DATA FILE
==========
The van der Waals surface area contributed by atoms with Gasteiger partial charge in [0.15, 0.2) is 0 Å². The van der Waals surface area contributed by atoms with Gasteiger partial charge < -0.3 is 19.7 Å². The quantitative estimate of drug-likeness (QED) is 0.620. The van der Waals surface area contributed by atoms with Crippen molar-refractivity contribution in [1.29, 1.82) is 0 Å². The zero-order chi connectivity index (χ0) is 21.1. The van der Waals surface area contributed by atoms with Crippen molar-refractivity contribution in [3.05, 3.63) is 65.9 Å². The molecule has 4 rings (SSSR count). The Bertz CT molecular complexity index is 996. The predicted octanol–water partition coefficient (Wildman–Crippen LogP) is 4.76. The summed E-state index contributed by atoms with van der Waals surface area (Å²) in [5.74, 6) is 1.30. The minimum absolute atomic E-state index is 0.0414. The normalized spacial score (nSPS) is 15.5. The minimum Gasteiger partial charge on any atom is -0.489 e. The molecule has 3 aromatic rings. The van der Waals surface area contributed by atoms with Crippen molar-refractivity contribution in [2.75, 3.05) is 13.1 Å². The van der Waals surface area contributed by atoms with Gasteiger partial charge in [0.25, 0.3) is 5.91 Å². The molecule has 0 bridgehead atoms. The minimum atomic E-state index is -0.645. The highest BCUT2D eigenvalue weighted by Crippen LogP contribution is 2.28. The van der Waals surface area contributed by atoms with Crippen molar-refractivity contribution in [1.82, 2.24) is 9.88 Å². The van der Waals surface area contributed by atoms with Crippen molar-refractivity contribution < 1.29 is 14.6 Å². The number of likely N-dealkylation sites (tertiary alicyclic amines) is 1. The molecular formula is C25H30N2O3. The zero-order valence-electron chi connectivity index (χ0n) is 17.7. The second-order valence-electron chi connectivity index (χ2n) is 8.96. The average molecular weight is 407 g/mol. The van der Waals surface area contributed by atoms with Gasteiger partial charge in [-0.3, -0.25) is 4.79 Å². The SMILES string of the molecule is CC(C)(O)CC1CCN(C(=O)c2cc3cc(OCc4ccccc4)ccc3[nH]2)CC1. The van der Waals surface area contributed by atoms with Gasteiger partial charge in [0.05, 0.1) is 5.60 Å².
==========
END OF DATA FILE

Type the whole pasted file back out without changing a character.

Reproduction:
The van der Waals surface area contributed by atoms with Gasteiger partial charge in [0.15, 0.2) is 0 Å². The van der Waals surface area contributed by atoms with Gasteiger partial charge < -0.3 is 19.7 Å². The quantitative estimate of drug-likeness (QED) is 0.620. The van der Waals surface area contributed by atoms with Crippen molar-refractivity contribution in [1.29, 1.82) is 0 Å². The zero-order chi connectivity index (χ0) is 21.1. The van der Waals surface area contributed by atoms with Crippen molar-refractivity contribution in [3.05, 3.63) is 65.9 Å². The molecule has 4 rings (SSSR count). The Bertz CT molecular complexity index is 996. The predicted octanol–water partition coefficient (Wildman–Crippen LogP) is 4.76. The summed E-state index contributed by atoms with van der Waals surface area (Å²) in [5.74, 6) is 1.30. The minimum absolute atomic E-state index is 0.0414. The normalized spacial score (nSPS) is 15.5. The minimum Gasteiger partial charge on any atom is -0.489 e. The molecule has 3 aromatic rings. The van der Waals surface area contributed by atoms with Crippen molar-refractivity contribution in [2.75, 3.05) is 13.1 Å². The van der Waals surface area contributed by atoms with Gasteiger partial charge in [0.25, 0.3) is 5.91 Å². The molecule has 0 bridgehead atoms. The minimum atomic E-state index is -0.645. The highest BCUT2D eigenvalue weighted by Crippen LogP contribution is 2.28. The van der Waals surface area contributed by atoms with Crippen molar-refractivity contribution in [1.82, 2.24) is 9.88 Å². The van der Waals surface area contributed by atoms with Crippen molar-refractivity contribution < 1.29 is 14.6 Å². The number of likely N-dealkylation sites (tertiary alicyclic amines) is 1. The molecular formula is C25H30N2O3. The zero-order valence-electron chi connectivity index (χ0n) is 17.7. The second-order valence-electron chi connectivity index (χ2n) is 8.96. The average molecular weight is 407 g/mol. The van der Waals surface area contributed by atoms with Gasteiger partial charge in [-0.3, -0.25) is 4.79 Å². The SMILES string of the molecule is CC(C)(O)CC1CCN(C(=O)c2cc3cc(OCc4ccccc4)ccc3[nH]2)CC1. The van der Waals surface area contributed by atoms with Gasteiger partial charge in [0.05, 0.1) is 5.60 Å².